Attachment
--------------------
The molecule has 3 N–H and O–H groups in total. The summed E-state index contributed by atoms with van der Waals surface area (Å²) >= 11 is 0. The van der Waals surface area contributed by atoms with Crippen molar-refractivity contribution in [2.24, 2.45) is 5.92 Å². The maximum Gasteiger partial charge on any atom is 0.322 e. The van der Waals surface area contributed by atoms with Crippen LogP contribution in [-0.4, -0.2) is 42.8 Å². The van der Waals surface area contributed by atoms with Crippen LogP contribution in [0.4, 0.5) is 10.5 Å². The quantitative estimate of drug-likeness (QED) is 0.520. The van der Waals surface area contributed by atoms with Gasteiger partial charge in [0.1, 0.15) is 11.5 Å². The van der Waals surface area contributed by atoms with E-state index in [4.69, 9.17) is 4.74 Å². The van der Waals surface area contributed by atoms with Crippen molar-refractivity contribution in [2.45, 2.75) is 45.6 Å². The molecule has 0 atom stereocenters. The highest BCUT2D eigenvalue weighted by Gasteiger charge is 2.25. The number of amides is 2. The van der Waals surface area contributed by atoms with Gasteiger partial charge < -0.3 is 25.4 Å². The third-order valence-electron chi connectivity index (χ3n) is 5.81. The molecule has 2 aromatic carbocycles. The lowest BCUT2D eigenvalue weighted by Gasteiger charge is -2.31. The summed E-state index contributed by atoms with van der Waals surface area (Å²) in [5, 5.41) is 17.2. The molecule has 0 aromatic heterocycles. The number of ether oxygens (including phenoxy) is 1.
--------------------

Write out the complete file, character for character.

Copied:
The molecule has 3 N–H and O–H groups in total. The summed E-state index contributed by atoms with van der Waals surface area (Å²) >= 11 is 0. The van der Waals surface area contributed by atoms with Crippen molar-refractivity contribution in [2.24, 2.45) is 5.92 Å². The maximum Gasteiger partial charge on any atom is 0.322 e. The van der Waals surface area contributed by atoms with Crippen LogP contribution in [-0.4, -0.2) is 42.8 Å². The van der Waals surface area contributed by atoms with Crippen LogP contribution in [0.4, 0.5) is 10.5 Å². The quantitative estimate of drug-likeness (QED) is 0.520. The van der Waals surface area contributed by atoms with Gasteiger partial charge in [0.1, 0.15) is 11.5 Å². The van der Waals surface area contributed by atoms with E-state index in [4.69, 9.17) is 4.74 Å². The van der Waals surface area contributed by atoms with Crippen molar-refractivity contribution in [2.45, 2.75) is 45.6 Å². The molecule has 0 atom stereocenters. The highest BCUT2D eigenvalue weighted by Gasteiger charge is 2.25. The number of amides is 2. The van der Waals surface area contributed by atoms with Gasteiger partial charge < -0.3 is 25.4 Å². The third-order valence-electron chi connectivity index (χ3n) is 5.81. The molecule has 2 aromatic carbocycles. The lowest BCUT2D eigenvalue weighted by Gasteiger charge is -2.31. The summed E-state index contributed by atoms with van der Waals surface area (Å²) in [5, 5.41) is 17.2. The molecule has 0 aromatic heterocycles. The number of ether oxygens (including phenoxy) is 1.